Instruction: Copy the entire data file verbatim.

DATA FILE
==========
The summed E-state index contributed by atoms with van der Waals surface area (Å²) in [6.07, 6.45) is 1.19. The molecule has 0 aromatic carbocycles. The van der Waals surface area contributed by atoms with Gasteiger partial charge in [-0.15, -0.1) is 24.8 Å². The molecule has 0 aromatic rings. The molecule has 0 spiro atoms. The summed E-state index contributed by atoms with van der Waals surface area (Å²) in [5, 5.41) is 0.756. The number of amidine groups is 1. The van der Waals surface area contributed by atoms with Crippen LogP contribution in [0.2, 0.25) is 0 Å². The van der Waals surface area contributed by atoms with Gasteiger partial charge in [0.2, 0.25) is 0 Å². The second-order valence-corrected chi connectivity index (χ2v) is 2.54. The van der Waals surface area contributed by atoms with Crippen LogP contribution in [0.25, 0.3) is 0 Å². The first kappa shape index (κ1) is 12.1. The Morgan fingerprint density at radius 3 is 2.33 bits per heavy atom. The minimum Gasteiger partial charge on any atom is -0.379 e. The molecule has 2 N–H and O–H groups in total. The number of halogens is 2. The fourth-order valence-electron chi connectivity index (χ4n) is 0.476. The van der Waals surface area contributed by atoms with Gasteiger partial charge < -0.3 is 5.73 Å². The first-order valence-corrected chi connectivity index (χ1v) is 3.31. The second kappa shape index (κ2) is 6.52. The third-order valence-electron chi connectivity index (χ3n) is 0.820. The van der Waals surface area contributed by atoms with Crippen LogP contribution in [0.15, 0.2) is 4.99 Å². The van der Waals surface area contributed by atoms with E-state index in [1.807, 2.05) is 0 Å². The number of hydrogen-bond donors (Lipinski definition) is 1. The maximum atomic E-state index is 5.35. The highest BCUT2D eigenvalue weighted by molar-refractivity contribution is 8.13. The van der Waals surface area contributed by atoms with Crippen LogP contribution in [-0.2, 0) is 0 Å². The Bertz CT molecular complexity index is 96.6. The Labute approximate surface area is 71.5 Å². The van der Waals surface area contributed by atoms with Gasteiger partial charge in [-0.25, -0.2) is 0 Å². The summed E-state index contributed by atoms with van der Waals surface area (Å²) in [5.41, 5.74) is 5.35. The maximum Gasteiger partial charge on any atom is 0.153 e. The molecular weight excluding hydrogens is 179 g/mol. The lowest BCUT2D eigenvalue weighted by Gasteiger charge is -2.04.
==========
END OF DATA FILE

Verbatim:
The summed E-state index contributed by atoms with van der Waals surface area (Å²) in [6.07, 6.45) is 1.19. The molecule has 0 aromatic carbocycles. The van der Waals surface area contributed by atoms with Gasteiger partial charge in [-0.15, -0.1) is 24.8 Å². The molecule has 0 aromatic rings. The molecule has 0 spiro atoms. The summed E-state index contributed by atoms with van der Waals surface area (Å²) in [5, 5.41) is 0.756. The number of amidine groups is 1. The van der Waals surface area contributed by atoms with Crippen LogP contribution in [0.2, 0.25) is 0 Å². The van der Waals surface area contributed by atoms with Gasteiger partial charge in [0.2, 0.25) is 0 Å². The second-order valence-corrected chi connectivity index (χ2v) is 2.54. The van der Waals surface area contributed by atoms with Crippen LogP contribution in [0.25, 0.3) is 0 Å². The first kappa shape index (κ1) is 12.1. The Morgan fingerprint density at radius 3 is 2.33 bits per heavy atom. The minimum Gasteiger partial charge on any atom is -0.379 e. The molecule has 2 N–H and O–H groups in total. The number of halogens is 2. The fourth-order valence-electron chi connectivity index (χ4n) is 0.476. The van der Waals surface area contributed by atoms with Gasteiger partial charge < -0.3 is 5.73 Å². The first-order valence-corrected chi connectivity index (χ1v) is 3.31. The second kappa shape index (κ2) is 6.52. The third-order valence-electron chi connectivity index (χ3n) is 0.820. The van der Waals surface area contributed by atoms with Crippen LogP contribution in [0.15, 0.2) is 4.99 Å². The van der Waals surface area contributed by atoms with E-state index in [1.807, 2.05) is 0 Å². The number of hydrogen-bond donors (Lipinski definition) is 1. The maximum atomic E-state index is 5.35. The highest BCUT2D eigenvalue weighted by molar-refractivity contribution is 8.13. The van der Waals surface area contributed by atoms with Crippen LogP contribution in [-0.2, 0) is 0 Å². The Bertz CT molecular complexity index is 96.6. The Labute approximate surface area is 71.5 Å². The van der Waals surface area contributed by atoms with Gasteiger partial charge in [-0.25, -0.2) is 0 Å². The summed E-state index contributed by atoms with van der Waals surface area (Å²) in [5.41, 5.74) is 5.35. The maximum Gasteiger partial charge on any atom is 0.153 e. The molecular weight excluding hydrogens is 179 g/mol. The lowest BCUT2D eigenvalue weighted by Gasteiger charge is -2.04.